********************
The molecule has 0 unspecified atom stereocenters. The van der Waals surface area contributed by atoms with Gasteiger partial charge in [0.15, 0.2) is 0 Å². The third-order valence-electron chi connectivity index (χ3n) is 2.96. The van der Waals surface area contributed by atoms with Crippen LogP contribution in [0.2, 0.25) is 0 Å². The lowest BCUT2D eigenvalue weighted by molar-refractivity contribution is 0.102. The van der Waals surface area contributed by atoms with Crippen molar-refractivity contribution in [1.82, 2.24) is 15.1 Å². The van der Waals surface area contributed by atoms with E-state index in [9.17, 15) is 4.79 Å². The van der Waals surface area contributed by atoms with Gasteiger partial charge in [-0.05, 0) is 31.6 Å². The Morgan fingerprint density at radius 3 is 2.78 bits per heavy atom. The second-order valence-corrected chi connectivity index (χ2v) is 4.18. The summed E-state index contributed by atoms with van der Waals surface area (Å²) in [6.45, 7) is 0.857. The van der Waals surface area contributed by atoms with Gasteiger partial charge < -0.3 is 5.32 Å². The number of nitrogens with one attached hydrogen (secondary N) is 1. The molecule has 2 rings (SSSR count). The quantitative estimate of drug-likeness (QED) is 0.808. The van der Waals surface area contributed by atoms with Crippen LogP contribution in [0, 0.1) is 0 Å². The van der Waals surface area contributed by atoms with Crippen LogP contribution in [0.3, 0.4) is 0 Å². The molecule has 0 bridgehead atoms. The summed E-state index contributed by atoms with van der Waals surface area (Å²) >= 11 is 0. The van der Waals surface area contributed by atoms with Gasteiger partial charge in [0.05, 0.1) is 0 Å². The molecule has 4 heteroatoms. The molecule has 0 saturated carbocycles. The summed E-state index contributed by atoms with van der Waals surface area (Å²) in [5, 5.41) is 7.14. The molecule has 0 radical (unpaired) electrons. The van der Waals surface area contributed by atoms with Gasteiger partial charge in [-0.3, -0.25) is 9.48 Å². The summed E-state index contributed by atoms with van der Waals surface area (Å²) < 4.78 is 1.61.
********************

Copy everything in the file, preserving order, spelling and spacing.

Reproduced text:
The molecule has 0 unspecified atom stereocenters. The van der Waals surface area contributed by atoms with Gasteiger partial charge in [0.15, 0.2) is 0 Å². The third-order valence-electron chi connectivity index (χ3n) is 2.96. The van der Waals surface area contributed by atoms with Crippen LogP contribution in [0.2, 0.25) is 0 Å². The lowest BCUT2D eigenvalue weighted by molar-refractivity contribution is 0.102. The van der Waals surface area contributed by atoms with Crippen molar-refractivity contribution in [1.82, 2.24) is 15.1 Å². The van der Waals surface area contributed by atoms with E-state index in [9.17, 15) is 4.79 Å². The van der Waals surface area contributed by atoms with Gasteiger partial charge in [-0.05, 0) is 31.6 Å². The Morgan fingerprint density at radius 3 is 2.78 bits per heavy atom. The second-order valence-corrected chi connectivity index (χ2v) is 4.18. The summed E-state index contributed by atoms with van der Waals surface area (Å²) in [6.45, 7) is 0.857. The van der Waals surface area contributed by atoms with Gasteiger partial charge < -0.3 is 5.32 Å². The number of nitrogens with one attached hydrogen (secondary N) is 1. The molecule has 2 rings (SSSR count). The quantitative estimate of drug-likeness (QED) is 0.808. The van der Waals surface area contributed by atoms with Crippen LogP contribution in [0, 0.1) is 0 Å². The van der Waals surface area contributed by atoms with Crippen LogP contribution in [0.3, 0.4) is 0 Å². The molecule has 0 bridgehead atoms. The summed E-state index contributed by atoms with van der Waals surface area (Å²) >= 11 is 0. The van der Waals surface area contributed by atoms with Gasteiger partial charge in [0.05, 0.1) is 0 Å². The molecule has 4 heteroatoms. The molecule has 0 saturated carbocycles. The summed E-state index contributed by atoms with van der Waals surface area (Å²) in [5, 5.41) is 7.14. The molecule has 0 radical (unpaired) electrons. The van der Waals surface area contributed by atoms with Gasteiger partial charge in [-0.3, -0.25) is 9.48 Å². The summed E-state index contributed by atoms with van der Waals surface area (Å²) < 4.78 is 1.61.